United We Stand: NWHL makes a statement to support US national team players boycott

The NWHL began the Isobel Cup Playoffs with a show of solidarity.

“United we stand, and if you don’t stand with us, you stand against us.”

Anya Battaglino, director of the NWHL Players’ Association, didn’t mince words when talking about the Team USA boycott of the upcoming Women’s World Championships.

NWHL opens Isobel Cup Playoffs in solidarity

Last night, instead of announcing the lineups of the Boston Pride and Connecticut Whale, the NWHL took it upon themselves to show their support for the members of the USWNT. The announcer proclaimed, “In light of recent events, it is imperative that we change the script.” One by one, each USWNT player skated to center ice before the rest of their teammates joined in their stand for equality.

When asked about the display, Battaglino explained that Dani Rylan took the initiative and sent an email to the entire League asking for their support of the USWNT and in their movement.

“We're working to better the sport, we're working to unify as a huge group and say, ‘This is what women's hockey deserves.’ This is what we needed — that one unified front is going to be the difference-maker between being strong together and being weak.”

Therefore, when Team USA asked for the League’s support, the rest of their teammates stood behind them. Battaglino emphasized the group mentality and empathy of the movement:

“They asked us what we were thinking and asked the entire group to say ‘We're in’ .... They're not telling us to be behind them. They’re asking us if we support the idea and obviously it’s something that we do....We're all women, and our natural reaction is ‘Let's go. Let's pounce on this.’ As women we're motivated — something sparks our fire.”

Strong from the bottom to the top

This spark and motivation goes beyond the NWHL and resonates within the younger players as well. Hilary Knight expressed her gratitude for their dedication to the cause.

“It's outstanding the outpouring of support we've had around the world and specifically with the younger players in the program. When you have parents calling you and emailing you saying that they’re on board when it’s their kids’ first opportunity to represent the United States, that’s a big deal.”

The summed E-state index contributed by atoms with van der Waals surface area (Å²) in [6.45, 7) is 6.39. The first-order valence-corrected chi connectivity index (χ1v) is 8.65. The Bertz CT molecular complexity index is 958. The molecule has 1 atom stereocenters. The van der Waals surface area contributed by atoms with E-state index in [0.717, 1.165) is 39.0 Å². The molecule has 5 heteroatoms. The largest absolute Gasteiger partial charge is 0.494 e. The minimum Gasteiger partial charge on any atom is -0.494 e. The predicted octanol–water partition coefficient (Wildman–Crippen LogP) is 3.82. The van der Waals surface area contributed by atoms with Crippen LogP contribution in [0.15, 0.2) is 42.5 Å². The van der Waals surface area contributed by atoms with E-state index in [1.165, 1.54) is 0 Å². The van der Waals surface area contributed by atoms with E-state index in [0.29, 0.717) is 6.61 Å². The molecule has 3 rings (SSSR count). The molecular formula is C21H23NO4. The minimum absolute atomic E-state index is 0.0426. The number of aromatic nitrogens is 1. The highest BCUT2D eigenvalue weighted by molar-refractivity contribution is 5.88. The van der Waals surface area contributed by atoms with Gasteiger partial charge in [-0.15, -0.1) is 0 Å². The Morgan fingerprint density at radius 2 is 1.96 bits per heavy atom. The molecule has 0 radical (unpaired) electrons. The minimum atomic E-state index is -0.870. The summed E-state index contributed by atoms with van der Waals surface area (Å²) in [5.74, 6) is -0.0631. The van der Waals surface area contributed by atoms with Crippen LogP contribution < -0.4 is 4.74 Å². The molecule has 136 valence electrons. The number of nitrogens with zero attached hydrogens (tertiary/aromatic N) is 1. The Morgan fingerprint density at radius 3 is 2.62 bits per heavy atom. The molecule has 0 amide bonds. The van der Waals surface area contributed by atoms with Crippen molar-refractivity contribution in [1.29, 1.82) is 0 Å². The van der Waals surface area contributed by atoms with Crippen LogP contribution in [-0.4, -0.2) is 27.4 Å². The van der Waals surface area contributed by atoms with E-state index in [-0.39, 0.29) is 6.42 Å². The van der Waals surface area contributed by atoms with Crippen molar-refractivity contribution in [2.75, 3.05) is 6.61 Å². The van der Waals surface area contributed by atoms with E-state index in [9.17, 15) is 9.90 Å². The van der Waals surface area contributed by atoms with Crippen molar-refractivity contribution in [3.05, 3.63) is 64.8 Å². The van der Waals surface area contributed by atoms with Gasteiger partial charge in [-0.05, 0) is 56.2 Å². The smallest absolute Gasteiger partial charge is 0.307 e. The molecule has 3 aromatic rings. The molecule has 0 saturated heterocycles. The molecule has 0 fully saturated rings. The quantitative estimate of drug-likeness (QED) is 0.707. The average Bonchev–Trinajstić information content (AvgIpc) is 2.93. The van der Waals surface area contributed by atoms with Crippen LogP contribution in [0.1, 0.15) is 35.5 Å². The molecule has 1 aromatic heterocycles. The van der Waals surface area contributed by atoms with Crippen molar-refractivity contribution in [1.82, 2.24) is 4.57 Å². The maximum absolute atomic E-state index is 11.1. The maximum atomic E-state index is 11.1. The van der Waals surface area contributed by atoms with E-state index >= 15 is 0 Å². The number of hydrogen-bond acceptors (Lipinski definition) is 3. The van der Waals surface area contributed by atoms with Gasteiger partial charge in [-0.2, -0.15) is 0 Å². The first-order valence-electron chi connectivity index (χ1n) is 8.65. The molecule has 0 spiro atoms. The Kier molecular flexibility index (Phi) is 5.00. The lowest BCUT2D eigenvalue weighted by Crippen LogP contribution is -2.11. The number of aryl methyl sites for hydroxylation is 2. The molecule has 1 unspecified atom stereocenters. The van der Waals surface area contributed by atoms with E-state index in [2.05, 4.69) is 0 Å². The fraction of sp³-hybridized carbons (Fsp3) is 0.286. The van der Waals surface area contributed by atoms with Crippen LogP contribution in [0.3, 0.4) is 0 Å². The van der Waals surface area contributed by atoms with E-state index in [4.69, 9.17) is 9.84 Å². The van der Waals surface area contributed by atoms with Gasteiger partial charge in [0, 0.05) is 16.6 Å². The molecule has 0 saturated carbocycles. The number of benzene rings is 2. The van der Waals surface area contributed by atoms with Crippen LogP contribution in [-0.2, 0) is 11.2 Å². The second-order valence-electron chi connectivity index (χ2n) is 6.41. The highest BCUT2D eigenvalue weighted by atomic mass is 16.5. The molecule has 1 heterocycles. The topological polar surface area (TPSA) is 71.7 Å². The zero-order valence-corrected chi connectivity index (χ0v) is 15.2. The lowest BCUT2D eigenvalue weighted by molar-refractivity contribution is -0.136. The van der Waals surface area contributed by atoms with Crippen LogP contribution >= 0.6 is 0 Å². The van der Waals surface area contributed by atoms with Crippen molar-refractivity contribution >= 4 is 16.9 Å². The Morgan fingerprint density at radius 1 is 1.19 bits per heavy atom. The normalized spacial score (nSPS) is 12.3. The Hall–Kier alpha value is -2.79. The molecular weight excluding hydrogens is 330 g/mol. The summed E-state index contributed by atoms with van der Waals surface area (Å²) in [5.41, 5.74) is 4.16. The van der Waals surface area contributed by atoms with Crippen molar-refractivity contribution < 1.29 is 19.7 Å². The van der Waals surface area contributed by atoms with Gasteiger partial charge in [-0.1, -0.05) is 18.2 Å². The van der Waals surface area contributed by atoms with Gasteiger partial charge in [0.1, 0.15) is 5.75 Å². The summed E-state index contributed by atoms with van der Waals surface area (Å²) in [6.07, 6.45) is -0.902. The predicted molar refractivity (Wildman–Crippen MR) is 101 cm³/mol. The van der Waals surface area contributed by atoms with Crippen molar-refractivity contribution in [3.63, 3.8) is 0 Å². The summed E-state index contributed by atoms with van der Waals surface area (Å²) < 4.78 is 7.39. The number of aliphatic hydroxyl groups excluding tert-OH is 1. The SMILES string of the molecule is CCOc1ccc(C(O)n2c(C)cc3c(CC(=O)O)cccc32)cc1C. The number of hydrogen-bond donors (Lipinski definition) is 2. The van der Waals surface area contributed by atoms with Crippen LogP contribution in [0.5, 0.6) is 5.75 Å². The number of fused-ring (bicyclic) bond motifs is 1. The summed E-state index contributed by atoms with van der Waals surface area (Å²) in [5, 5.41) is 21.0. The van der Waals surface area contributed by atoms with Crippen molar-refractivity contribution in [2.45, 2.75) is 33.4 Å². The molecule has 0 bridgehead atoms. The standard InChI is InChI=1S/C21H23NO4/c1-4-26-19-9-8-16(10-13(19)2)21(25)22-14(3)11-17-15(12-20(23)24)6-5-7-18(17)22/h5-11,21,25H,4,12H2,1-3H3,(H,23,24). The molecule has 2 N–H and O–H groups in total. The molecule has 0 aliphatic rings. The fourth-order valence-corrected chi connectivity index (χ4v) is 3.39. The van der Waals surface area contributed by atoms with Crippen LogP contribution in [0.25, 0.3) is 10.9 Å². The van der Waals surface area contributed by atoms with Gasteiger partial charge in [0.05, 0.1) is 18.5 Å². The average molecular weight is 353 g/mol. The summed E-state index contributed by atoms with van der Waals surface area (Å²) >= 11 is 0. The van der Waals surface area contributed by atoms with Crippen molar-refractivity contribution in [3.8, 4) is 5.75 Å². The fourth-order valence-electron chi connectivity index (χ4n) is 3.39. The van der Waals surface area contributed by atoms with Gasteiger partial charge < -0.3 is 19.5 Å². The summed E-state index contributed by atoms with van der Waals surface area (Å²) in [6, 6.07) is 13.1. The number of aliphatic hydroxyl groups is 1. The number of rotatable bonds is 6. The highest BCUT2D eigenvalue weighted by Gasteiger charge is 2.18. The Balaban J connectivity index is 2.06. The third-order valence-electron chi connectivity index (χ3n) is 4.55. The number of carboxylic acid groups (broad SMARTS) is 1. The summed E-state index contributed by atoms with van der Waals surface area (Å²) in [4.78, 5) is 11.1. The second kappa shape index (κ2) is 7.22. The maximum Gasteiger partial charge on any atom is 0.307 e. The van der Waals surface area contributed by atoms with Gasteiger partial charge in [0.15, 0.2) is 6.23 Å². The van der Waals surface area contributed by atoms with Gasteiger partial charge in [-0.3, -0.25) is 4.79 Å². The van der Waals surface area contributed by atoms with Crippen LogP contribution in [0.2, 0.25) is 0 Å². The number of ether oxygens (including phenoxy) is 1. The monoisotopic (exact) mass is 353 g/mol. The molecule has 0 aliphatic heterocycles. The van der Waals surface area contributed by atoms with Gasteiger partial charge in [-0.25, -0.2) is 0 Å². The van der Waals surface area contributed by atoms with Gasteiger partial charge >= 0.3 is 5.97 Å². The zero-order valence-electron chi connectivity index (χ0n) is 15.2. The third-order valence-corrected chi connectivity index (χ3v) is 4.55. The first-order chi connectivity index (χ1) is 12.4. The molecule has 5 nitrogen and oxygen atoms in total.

How far does this belief in fighting for what is right go?

On Thursday, captain Meghan Duggan made approximately 100 phone calls to the entire pool of hockey players to make sure everyone was still on board with the boycott. Like with the NWHL players, the support was already there from the young players. It was about not showing any cracks in the face of pressure from USA Hockey.

“It’s not just me. It’s not just on one person. We're fighting this fight hand-in-hand, united across all fronts,” reaffirmed Duggan. “It’s a complete team effort.”

Strong and empowered pioneers

When the NWHL released their statement, Rylan made sure to include this line:

“We are incredibly proud to have such strong and empowered pioneers in our league.”

“They’re doing the right thing and they’re competing and they’re training as hard as they can. We have to hand it to them,” stated Connecticut Whale coach Heather Linstad. “This isn’t just about them either. We're talking about the little mini mite girls that are coming up, that’s what we're talking about here. They're doing something to make it right for all of those little girls that are coming in, and not just in hockey. This is a standard for women athletes.”

The last line is especially true. As the US Women’s Soccer Team currently fights for equal pay, the support is coming together for women’s sports. These players know that they have been undervalued, and they are saying no more.

Yesterday, USA Hockey issued a 5pm deadline for the Women’s National Team to declare their intentions of playing in the World Championships. When the women stood strong, USA Hockey backtracked to claim that the deadline “was never meant to be a line in the sand.”

USA Hockey fails to realize that the line was already drawn - just not by them. These women are strong, are united, and are here to fight.